Installation Views
Press Release

Southard Reid are proud to present the exhibition Voodoo Paintings, new work by Benedetto Chirco.

Chirco’s practice, which has encompassed painting, drawings, collage, sculpture, video and installation, draws directly from himself and his Italian background. He uses furnishings and books of his own, as well as those of family and friends’, as the raw material with which to create work both personal and universally familiar.

With Voodoo Paintings, Chirco brings the focus to the bourgeois living room, signified by generic paintings of landscape, still life, portrait or prints. He isolates the paintings as symbolic objects representing culture, taste, tradition and generational influence. In his accompanying text to the exhibition, Chirco opens with a reference to Freud and his idea of the Totem, the male figure wielding dominance over the domestic environment. Chirco introduces the idea of a challenge towards Totemic established hierarchy : “The young clan of the living-room refute the religious fetishes and paintings of the apartment, educatory elements that delineate a landscape diverse from that envisagedA mirror and a print in their original form, are ‘vandalised’ by Chirco using black spray-paint. A copy of a classical river landscape in mock heavy gilt frame, is cut in two, the severed lower half placed on top of the upper half, like a cut from a film reel. Chirco includes his own versions of genre paintings, portraits of portraits, still life and abstract painting. Sometimes subject matter is subverted, for example a female figure replaced by a male, or what was a figurative subject is entirely blacked out by paint.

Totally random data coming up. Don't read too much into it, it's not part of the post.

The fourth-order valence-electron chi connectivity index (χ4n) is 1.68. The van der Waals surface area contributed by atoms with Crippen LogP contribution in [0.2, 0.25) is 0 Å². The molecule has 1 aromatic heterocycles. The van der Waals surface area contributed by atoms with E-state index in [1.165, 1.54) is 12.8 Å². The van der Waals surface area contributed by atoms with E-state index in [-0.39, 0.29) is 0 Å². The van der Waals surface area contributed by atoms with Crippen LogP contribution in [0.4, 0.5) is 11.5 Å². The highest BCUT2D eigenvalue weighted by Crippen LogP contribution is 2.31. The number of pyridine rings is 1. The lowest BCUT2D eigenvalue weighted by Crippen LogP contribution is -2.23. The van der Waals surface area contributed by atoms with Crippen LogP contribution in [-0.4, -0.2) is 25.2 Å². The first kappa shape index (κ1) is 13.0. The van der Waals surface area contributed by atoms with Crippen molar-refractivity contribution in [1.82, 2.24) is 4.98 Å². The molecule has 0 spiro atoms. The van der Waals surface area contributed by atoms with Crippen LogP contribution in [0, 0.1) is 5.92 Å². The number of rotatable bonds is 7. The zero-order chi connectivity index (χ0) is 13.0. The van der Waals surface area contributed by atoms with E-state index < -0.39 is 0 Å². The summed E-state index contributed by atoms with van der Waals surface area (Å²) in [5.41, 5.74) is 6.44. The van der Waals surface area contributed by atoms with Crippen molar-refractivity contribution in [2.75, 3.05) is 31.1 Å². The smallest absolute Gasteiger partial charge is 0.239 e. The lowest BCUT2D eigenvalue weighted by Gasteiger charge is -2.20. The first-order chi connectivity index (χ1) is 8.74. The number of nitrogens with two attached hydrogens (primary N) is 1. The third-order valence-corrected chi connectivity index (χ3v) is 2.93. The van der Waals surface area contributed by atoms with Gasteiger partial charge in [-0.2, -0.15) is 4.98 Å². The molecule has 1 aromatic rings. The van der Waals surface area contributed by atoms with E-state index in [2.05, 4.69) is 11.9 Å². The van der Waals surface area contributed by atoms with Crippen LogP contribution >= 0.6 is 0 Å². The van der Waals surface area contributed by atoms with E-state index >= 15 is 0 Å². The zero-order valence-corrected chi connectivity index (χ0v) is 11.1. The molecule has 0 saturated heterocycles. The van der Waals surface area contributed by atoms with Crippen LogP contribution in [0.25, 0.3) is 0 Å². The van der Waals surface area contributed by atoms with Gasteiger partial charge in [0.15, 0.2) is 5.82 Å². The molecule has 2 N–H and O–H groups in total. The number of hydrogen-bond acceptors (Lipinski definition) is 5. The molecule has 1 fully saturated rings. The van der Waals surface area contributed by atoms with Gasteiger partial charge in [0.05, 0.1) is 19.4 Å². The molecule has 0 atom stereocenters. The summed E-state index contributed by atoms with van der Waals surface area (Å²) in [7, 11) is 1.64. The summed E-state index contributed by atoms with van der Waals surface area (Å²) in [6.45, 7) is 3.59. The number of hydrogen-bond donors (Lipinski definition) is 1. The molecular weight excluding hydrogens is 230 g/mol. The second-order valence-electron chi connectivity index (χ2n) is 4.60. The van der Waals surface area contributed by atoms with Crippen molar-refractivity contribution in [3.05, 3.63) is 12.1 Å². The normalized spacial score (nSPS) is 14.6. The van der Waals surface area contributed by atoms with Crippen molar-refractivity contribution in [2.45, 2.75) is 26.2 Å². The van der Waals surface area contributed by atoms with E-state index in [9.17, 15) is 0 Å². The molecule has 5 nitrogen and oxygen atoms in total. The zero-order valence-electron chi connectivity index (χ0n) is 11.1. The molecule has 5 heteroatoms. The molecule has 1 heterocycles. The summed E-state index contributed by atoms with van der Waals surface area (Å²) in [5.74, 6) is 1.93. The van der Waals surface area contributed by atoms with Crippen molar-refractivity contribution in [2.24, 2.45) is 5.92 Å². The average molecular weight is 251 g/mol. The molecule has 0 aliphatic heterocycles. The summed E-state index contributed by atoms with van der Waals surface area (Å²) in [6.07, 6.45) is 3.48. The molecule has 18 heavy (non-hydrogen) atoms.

Installed in an adjacent room to the gallery is a film of abstract black and white vertical columns, moving at varying speed. The projection is accompanied by a recording of an Elgar cello concerto (“Sunday music” as Chirco refers to it in his text) that has been reworked by Chirco. His arrangement cuts melody from the original piece, leaving abstracted sections of almost violent strings. A large Kentia palm on a stand dominates the room suggesting another domestic space as well as evoking a link with the Sicilian culture of Chirco and his work.

Benny Chirco was born in 1980 in Marsala, Italy. He has had solo exhibitions at Francesco Pantaleone Contemporary, Palermo (Gentlemen, 2008), White Cubical, London (Confessionale, 2010), and projects at Atelier Yohji Yamamoto, Milan (2010) and Q Forum, Golden Square, London (Documentary, 2011). In March/April 2011 he has a solo exhibition at A Palazzo Gallery, Brescia. Currently his work is included inPaesaggio e Popolo in Sicilia at Museo d’Arte Contemporanea, Palazzo Riso, Palermo.